How often do dogs need rabies vaccinations?

 |  Nov 1st 2007  |   1 Contribution


Please address the vaccination debate. My dogs
are five, seven and eight years of age. South Carolina law
requires yearly rabies vaccination. If my dogs
have been yearly vaccinated for DHLPP and Rabies,
are they now immune for life? Thank you.

Cheryl
South Carolina

The vaccination debate has been raging for over a decade. It is still going strong, and no end is in sight. People continue to argue about which shots should be given to which pets, and how often pets should receive shots.

In this debate, only a couple of things are certain. One is that puppies and kittens have increased needs for vaccines relative to mature animals (which is not to say that older animals never need vaccines). Another is that every animal has unique vaccination needs.

In an ideal world, we would run tests on pets regularly to determine their individual vaccination needs. Sadly, these tests are not readily available. Some laboratories offer a measure of immunity called titers. However, titers frequently do not offer a definitive answer regarding a pet's vaccination needs.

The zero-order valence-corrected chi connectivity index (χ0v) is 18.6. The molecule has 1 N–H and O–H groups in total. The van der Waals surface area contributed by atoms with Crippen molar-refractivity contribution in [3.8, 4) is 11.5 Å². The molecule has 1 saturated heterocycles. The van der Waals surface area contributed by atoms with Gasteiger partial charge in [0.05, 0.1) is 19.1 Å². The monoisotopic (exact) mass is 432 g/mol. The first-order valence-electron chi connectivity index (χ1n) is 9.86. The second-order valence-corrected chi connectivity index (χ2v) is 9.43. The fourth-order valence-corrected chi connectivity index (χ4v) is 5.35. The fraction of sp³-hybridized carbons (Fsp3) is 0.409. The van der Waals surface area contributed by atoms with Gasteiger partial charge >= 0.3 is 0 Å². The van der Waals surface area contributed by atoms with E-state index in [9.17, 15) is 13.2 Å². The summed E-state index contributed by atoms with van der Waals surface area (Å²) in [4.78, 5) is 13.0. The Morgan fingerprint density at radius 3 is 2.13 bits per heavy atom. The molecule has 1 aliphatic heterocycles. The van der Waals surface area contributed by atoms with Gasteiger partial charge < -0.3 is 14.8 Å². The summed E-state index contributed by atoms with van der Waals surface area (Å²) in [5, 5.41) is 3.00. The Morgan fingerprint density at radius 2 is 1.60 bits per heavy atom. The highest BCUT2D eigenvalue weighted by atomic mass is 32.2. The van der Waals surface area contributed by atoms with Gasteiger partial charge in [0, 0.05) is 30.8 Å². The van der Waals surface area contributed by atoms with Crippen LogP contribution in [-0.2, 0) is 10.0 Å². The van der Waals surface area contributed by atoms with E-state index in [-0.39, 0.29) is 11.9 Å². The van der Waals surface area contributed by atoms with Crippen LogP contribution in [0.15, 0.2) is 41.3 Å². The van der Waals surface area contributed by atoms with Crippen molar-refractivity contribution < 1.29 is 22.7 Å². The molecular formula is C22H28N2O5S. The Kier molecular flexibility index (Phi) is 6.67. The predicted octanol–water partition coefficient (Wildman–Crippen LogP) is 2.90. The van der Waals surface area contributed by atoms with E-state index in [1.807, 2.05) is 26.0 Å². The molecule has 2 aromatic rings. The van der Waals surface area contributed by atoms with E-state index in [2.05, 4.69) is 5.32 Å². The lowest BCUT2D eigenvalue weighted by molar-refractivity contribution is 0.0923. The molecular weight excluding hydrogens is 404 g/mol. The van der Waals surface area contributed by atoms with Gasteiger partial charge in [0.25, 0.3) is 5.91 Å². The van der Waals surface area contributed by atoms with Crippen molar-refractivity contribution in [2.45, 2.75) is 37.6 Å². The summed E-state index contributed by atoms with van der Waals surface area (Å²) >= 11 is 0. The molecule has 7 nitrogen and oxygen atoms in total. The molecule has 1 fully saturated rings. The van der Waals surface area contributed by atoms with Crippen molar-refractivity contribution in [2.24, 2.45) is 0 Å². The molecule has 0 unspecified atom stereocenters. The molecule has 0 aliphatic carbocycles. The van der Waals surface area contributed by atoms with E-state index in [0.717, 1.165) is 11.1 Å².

So what is a concerned pet owner to do? My advice is to find a competent vet who is willing to discuss your pets' lifestyles and tailor their vaccines individually. And although I don't recommend following formulas, guidelines exist that can help with the process.

For instance, most experts recommend that mature animals receive their core vaccines (DHPP in dogs, FVRCP in cats) every three years. So talk to your vet about it, and see if you can back off on these shots.

If your state requires annual rabies vaccinations, then you will have no choice. Fighting city hall on that one is a losing proposition.

The most important thing to remember is that vaccines are controversial. Your best option is to find a good vet who is willing to take the time to discuss the matter with you.

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